All posts by Juha-Matti

About Juha-Matti

Security consultant from Finland

Adobe 0-day vulnerability (CVE-2009-4324) – what this means?

SecuriTeam Blogs contains several FAQ documents about MS Office vulnerabilities used in targeted attacks since 2006. This time I’m not writing a FAQ. This document has answers to What this means type questions.

What an organization can make to protect?

#1 Disable JavaScript. Deploy a system to deliver this setting to all workstations. This is not the last Adobe 0-day which we will see.

What this means?

Go to Edit>Preferences menu, select item ‘JavaScript’, Uncheck “Enable Acrobat JavaScript” and to save the setting click ‘OK’.

#2 Enable DEP

Some Windows systems include Data Execution Prevention (DEP) functionality.

What this means?

If your organization is using Windows versions with DEP support the code execution can be avoided.

Adobe has confirmed these mitigation advices in security advisory APSA09-07, but as mentioned DEP method doesn’t fully prevent the exploitation.

#3 Do not open PDF documents from unknown sources AND received unexpectedly.

What this means?

If you don’t know the sender who is sending you file attachments there is always a risk that you are a victim of targeted attack. Remember that the sender can be easily spoofed as well.

#4 Switch to alternative PDF reader.

There are many free and commercial products. However, they are often affected by Adobe vulnerabilities too and a patching policy is needed when switching to another product.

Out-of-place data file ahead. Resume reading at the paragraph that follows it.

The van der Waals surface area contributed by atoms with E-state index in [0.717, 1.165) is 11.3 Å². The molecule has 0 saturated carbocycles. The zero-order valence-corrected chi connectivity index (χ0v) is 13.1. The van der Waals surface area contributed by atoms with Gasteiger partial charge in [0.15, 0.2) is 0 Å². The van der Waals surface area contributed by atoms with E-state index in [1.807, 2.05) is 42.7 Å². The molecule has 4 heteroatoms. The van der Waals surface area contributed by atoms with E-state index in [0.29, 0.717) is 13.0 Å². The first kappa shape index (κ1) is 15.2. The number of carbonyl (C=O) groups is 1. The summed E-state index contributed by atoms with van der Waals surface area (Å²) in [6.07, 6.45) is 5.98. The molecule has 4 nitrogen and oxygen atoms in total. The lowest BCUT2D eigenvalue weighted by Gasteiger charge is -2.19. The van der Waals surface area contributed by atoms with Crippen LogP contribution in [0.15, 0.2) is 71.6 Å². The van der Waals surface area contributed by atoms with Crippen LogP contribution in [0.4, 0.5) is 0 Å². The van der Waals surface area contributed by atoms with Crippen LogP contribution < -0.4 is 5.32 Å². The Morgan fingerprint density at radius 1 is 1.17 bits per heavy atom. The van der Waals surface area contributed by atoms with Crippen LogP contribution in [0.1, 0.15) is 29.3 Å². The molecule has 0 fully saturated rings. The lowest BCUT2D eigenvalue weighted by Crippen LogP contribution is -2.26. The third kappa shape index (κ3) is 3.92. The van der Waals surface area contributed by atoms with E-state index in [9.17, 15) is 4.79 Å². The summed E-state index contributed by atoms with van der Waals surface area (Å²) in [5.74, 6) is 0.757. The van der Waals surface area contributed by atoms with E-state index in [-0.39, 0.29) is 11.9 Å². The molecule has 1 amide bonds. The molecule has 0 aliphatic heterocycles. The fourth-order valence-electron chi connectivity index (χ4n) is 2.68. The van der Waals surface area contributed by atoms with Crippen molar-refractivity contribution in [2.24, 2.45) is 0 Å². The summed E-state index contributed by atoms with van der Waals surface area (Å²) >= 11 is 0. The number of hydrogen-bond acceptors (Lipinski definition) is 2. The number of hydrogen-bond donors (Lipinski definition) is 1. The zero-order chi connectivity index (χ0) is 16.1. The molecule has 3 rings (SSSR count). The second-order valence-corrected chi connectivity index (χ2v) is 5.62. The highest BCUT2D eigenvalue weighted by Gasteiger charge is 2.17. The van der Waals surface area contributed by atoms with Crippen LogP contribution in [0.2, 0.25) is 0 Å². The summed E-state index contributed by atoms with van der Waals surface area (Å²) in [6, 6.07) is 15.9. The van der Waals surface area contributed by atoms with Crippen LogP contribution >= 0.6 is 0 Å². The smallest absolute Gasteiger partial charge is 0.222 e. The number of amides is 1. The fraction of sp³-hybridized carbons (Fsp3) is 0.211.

What this means?

Changing the PDF reader in large organization is not an easy move. Today is a good day to start the planning project.

Let’s talk about technical details with some words. The vulnerability exists in method. The Trojan in these attacks generated connections to http: // foruminspace dot com and http: // newsplaza dot net (these servers are located in Malaysia).

AV vendors use the following names when detecting the malicious PDF document:

Exploit.JS.Pdfka.atq (Kaspersky)

Exploit:W32/AdobeReader.UZ (F-Secure) (McAfee)

PDF/Pidief.NQ (CA)

Trojan.Pidief.H (Symantec)


Troj/PDFJs-FS (Sophos)

The size of the infected PDF document is 400,918 bytes. The file name varies, but it can be note200911.pdf, note_20091210.pdf or Outline of Interview.pdf.

The oldest vulnerability is known – let’s find the oldest data loss incident

The oldest documented vulnerability in computer security world is password file disclosure vulnerability from 1965, found by Mr. Ryan Russell.

Open Security Foundation – an organization behind OSVDB and DataLossDB has launched a competition to find the oldest documented data loss incident.

The last day to make a submission is next Friday – 15th May.
The link is easy to remember –